It's too late to mail ballots — but not to vote. Here are your options

People wearing masks sits at tables and sort papers.
Election judges take absenteee ballots out of their signature envelopes and look them over before sending them to be scanned at the Ramsey County absentee ballot count center in St. Paul Oct. 21.
Evan Frost | MPR News file

Minnesota's secretary of state said Thursday it's too late for voters to mail back their absentee ballots if they want to make sure their votes count, after an appeals court ruling indicated that mail-in ballots arriving after Election Day are at risk of being invalidated.

A three-judge panel of the 8th U.S. Circuit Court of Appeals ruled Thursday that Minnesota absentee ballots arriving after Election Day should be separated from other ballots in case they are later invalidated by a final court order. The ruling doesn't block Minnesota's seven-day extension for counting absentee ballots outright, but puts the grace period in danger.

“Voters should no longer place their absentee ballots in the mail,” Secretary of State Steve Simon said. “It is too late for you, practically speaking, to get it back. Don’t risk it.”

The ruling doesn’t impact ballots received by the time polls close on Election Day, but sets the stage for post-election litigation. The case was sent back to a lower court for more proceedings.

The decision is likely to create voter confusion, with people who haven't returned their absentee ballots scrambling to make sure their votes count.

As of Thursday night, nearly 400,000 of some 2 million requested absentee ballots remained outstanding, Simon said.

Simon said voters whose ballots are in transit can use the ballot tracking feature on the Secretary of State’s website to check on its status. If they’re worried it won’t arrive by the new court-ordered deadline, Simon said voters have an option of overriding their recently-mailed absentee ballot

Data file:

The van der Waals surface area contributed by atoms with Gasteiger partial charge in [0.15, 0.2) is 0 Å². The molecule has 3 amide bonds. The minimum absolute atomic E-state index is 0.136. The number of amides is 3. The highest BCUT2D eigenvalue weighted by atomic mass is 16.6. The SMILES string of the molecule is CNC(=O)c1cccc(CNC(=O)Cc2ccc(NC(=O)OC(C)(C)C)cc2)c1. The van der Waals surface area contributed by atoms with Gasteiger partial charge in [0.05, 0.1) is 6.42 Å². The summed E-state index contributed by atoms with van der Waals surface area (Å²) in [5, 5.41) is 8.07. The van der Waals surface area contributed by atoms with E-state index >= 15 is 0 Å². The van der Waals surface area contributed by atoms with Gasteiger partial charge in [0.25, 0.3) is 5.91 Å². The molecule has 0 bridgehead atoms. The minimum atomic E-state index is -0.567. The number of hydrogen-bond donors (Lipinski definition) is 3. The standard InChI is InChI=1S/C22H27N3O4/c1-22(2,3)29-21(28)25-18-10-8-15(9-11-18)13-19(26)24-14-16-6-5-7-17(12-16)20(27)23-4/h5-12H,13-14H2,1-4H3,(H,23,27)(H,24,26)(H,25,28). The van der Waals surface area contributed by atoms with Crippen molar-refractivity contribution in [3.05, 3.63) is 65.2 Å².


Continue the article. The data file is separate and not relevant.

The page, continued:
“For those who just mailed it, they don’t know where it is, it hasn’t arrived yet, you could either wait a couple days to see if it has arrived or go in today, go in tomorrow, go in Monday or even go in Tuesday and override that in-transit ballot,” he said.

Simon said voters can also hand-deliver their absentee ballots in the remaining days to their county election office. The other option is to show up on Election Day to vote in person.

Here's what Simon said voters should do if they haven't yet mailed back their ballots or worry whether their ballots will be received in time.

  • Voters who have already put their ballot in the mail can track their ballot online. If their ballot hasn't yet been received, voters can cast their ballot in person either early by absentee, or at their polling place on Election Day.

  • Voters can deliver their ballots to their county election office by hand (or have someone they trust hand-deliver it for them). Voters can find their county election office here.

  • Voters can cast their vote in person with an absentee ballot at their local election office until offices close Monday.

  • Voters can cast their votes in person on Election Day. Voters can use the Secretary of State Office's polling place finder tool to find out where to vote.

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